Many a lawyer would have gone on then and returned to his normal practice, but not James Donovan. He believes that there are good grounds for an appeal because the FBI had not obtained a search warrant when they raided the spy’s apartment. Others are appalled at this, pointing out that Abel, not being an American citizen, doesn’t deserve our Constitutional protections. Donovan strongly disagrees, declaring that we ought to be an example to the world for a concern for the rights of all. At home Mary is very upset that he will continue with the case. His children also are confused and concerned. At the office his boss also is apprehensive about his appealing the case. Far more virulent is the public reaction against him. On the subway fellow passengers, most of them with newspapers that feature the story of the trial and appeal, look back and forth from his newspaper picture to the man who looks uncomfortable in the seat opposite them. One night a car draws up in front of their house, its unseen occupants firing several times into the Donovan home. Their teenage daughter Jan (Eve Hewson), sitting alone, falls screaming to floor, but is not hit. Atticus Finch’s South might have its KKK, but the North also has its hate groups. Despite all of this Donovan argues Abel’s case before the Supreme Court and wins for Abel a reprieve from the death penalty, Chief Justice Earl Warren, offering his praise at the trial’s conclusion.
A parallel story that the film switches back and forth to concerns a small group of Air Force crack aviators who volunteer to work for the CIA by piloting the highly secret U-2, a spy plane so light and technically sophisticated that it can fly above 70,000 feet, at that time beyond the reach of any Soviet interceptor plane or anti-aircraft missile. Equipped with state of the art high-resolution cameras, vast areas of a country can be surveyed with each flight over it. One of these volunteers is Francis Gary Powers (Austin Stonewall).
As part of their training the men are told that if their plane is hit, they should activate its self-destruct mechanism, and if they are captured, they should use the tiny poison coated prick embedded in a silver dollar to kill themselves, lest they should be tortured into revealing secrets. Unfortunately for Powers, the Soviets had developed a new missile, which damages his plane. As it falls, he is unable to activate the destruct mechanism, so he bails out. He is captured, tried, and sentenced to ten years in a Soviet prison. Thus Donovan had been right in his prescient argument for sparing Abel’s life.
It is several years after the trial when Donovan is called on again by CIA Director Allen Dulles (Peter McRobbie) to serve his country, the last part of the film taking Donovan and us to East Berlin. His mission is to negotiate with a Soviet official the exchange of the two prisoners. However, we soon see a third, though shorter, story unfold, that of the American graduate student Doug Forrester (Billy Magnussen). He is trying to get his German girlfriend out of the Eastern Zone before workers can finish the wall that will make escape to the West almost impossible. However at the checkpoint he is stopped, the guard not believing his story about studying economics in the East. The girl friend is able to slip away, but Forrester is arrested on spy charges. He becomes a bargaining chip for the East German government. The U.S. has refused to recognize it as legitimate government, so they hope to gain this by joining his case to that of Powers.
Donovan’s CIA handlers are adamant that he negotiate only for Power’s release, arguing that the student’s case can be dealt with later. Too much of a realist to believe that the US would bother with such a lowly case, Donovan proves what a standing man he can be. During the series of negotiations, which are a sort of political game of poker, the American lawyer shows that he has the savvy for sizing up his opponents of a Cool Hand Luke. Despite the claims and threats of the Soviets and East Germans, Donovan insists that the young American be a part of one deal. Both sides want their man back because they fear that the longer they are in captivity, the more the possibility that they will crack and give up the secrets they are hiding. So why, Donovan’s handler keeps insisting, jeopardize the mission by insisting on the freedom of the young American?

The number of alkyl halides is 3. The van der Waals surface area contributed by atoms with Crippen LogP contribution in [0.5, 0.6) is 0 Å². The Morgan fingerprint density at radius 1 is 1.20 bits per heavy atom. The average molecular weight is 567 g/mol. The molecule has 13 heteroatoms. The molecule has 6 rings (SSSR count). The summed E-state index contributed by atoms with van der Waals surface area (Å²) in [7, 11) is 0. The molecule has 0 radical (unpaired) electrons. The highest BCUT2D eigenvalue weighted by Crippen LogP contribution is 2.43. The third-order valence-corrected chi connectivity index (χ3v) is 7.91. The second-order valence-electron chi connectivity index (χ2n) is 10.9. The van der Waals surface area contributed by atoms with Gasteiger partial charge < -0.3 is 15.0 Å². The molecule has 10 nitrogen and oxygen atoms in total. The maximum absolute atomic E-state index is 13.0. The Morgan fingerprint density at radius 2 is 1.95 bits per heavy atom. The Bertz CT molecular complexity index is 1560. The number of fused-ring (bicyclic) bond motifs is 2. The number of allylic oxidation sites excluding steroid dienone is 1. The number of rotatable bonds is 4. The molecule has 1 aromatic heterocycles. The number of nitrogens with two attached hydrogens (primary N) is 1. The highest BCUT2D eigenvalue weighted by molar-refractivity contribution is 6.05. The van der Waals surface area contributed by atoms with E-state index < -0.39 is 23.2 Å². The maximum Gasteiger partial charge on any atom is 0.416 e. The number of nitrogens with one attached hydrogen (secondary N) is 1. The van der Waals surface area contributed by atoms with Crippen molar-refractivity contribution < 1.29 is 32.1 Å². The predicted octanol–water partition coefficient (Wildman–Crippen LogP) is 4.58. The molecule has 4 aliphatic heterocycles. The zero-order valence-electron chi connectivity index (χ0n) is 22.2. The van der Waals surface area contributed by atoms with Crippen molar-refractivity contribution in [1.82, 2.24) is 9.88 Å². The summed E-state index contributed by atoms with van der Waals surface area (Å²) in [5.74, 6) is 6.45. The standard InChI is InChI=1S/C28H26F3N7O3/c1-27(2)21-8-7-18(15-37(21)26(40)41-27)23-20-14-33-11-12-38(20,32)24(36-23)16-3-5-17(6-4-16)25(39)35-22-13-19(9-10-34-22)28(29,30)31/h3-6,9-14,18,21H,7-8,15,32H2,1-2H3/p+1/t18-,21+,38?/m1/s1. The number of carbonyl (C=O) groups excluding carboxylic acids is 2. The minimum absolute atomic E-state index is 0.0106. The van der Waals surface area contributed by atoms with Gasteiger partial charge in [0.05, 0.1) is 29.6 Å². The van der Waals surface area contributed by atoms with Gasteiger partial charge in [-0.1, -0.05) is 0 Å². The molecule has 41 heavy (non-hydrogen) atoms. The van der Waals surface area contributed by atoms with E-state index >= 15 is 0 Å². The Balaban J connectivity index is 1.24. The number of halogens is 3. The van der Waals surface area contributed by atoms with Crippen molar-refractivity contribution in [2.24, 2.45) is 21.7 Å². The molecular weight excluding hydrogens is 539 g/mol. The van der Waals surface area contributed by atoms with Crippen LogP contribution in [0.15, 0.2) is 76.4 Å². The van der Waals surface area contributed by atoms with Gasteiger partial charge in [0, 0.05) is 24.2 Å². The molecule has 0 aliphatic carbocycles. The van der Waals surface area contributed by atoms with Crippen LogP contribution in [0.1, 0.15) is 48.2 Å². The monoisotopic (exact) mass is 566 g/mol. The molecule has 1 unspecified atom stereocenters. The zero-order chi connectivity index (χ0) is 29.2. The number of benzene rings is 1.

This is a good question, one that any real politik apparatchik would ask. But he is dealing with a man who adamantly stands for the Constitution, a charter of freedom based on the idea that everyone, from the highest to the lowest, is precious—and equal. He does not want to let the opportunity for obtaining the young man’s freedom to slip away. Thus that nighttime moment on the Glienicke Bridge, connecting East and West Berlin, becomes as suspenseful as it is dramatic. At both ends the two sides with their exchange prisoners stand facing each other. As you probably have seen in the previews snipers from each side take aim with their rifles in case the other side should open fire. But Donovan will not give the word for the exchange to go forward until he hears word from another site that the East Germans are releasing Doug Forrester at the same moment.
The script by Matt Charman and the Coen brothers no doubt adds some fictional elements, as well as simplifying and condensing Francis Gary Powers’ story. (For example, if we didn’t know better, we would think Powers was a green pilot when he volunteered for the U-2 program, when in reality he was a veteran of numerous reconnaissance missions. How I love the easy access of Wikipedia and other Internet sources!) This really does not matter. They, and director Spielberg and his talented cast, have given us an inspiring story of courage and tenacity. The film could be used as a teaching tool for what our Constitution stands for, and the necessity of standing up against those claiming to love this country but fail to understand what it really is about. I will always love Atticus Finch, but now have one more lawyer of integrity to look up to. Best of all, James B. Donovan was a real life person, one who served well not just his own country, but all of humanity.
This review with a set of discussion questions is in the Oct. issue of VP.